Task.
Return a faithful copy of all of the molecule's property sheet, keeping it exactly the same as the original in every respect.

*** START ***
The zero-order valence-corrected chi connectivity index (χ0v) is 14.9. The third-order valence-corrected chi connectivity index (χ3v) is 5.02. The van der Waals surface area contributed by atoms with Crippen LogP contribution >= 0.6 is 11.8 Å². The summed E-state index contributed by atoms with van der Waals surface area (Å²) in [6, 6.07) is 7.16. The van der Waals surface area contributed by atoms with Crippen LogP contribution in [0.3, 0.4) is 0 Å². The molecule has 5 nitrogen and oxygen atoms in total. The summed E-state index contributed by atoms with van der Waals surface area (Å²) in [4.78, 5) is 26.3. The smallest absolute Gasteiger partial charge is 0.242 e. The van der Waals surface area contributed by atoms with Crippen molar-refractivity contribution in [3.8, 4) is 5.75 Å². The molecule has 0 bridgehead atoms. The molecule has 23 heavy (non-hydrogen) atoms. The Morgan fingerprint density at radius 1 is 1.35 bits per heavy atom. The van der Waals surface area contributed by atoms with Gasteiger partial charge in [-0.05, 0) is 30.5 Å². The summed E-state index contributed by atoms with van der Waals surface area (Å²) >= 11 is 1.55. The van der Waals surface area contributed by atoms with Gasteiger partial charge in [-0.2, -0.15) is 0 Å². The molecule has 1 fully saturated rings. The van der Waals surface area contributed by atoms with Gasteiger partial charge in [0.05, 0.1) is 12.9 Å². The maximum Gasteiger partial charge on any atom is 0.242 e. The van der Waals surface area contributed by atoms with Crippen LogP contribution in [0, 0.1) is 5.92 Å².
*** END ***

The zero-order valence-corrected chi connectivity index (χ0v) is 14.9. The third-order valence-corrected chi connectivity index (χ3v) is 5.02. The van der Waals surface area contributed by atoms with Crippen LogP contribution >= 0.6 is 11.8 Å². The summed E-state index contributed by atoms with van der Waals surface area (Å²) in [6, 6.07) is 7.16. The van der Waals surface area contributed by atoms with Crippen LogP contribution in [0.3, 0.4) is 0 Å². The molecule has 5 nitrogen and oxygen atoms in total. The summed E-state index contributed by atoms with van der Waals surface area (Å²) in [4.78, 5) is 26.3. The smallest absolute Gasteiger partial charge is 0.242 e. The van der Waals surface area contributed by atoms with Crippen molar-refractivity contribution in [3.8, 4) is 5.75 Å². The molecule has 0 bridgehead atoms. The molecule has 23 heavy (non-hydrogen) atoms. The Morgan fingerprint density at radius 1 is 1.35 bits per heavy atom. The van der Waals surface area contributed by atoms with Gasteiger partial charge in [-0.05, 0) is 30.5 Å². The summed E-state index contributed by atoms with van der Waals surface area (Å²) >= 11 is 1.55. The van der Waals surface area contributed by atoms with Gasteiger partial charge in [-0.2, -0.15) is 0 Å². The molecule has 1 fully saturated rings. The van der Waals surface area contributed by atoms with Gasteiger partial charge in [0.05, 0.1) is 12.9 Å². The maximum Gasteiger partial charge on any atom is 0.242 e. The van der Waals surface area contributed by atoms with Crippen LogP contribution in [0, 0.1) is 5.92 Å².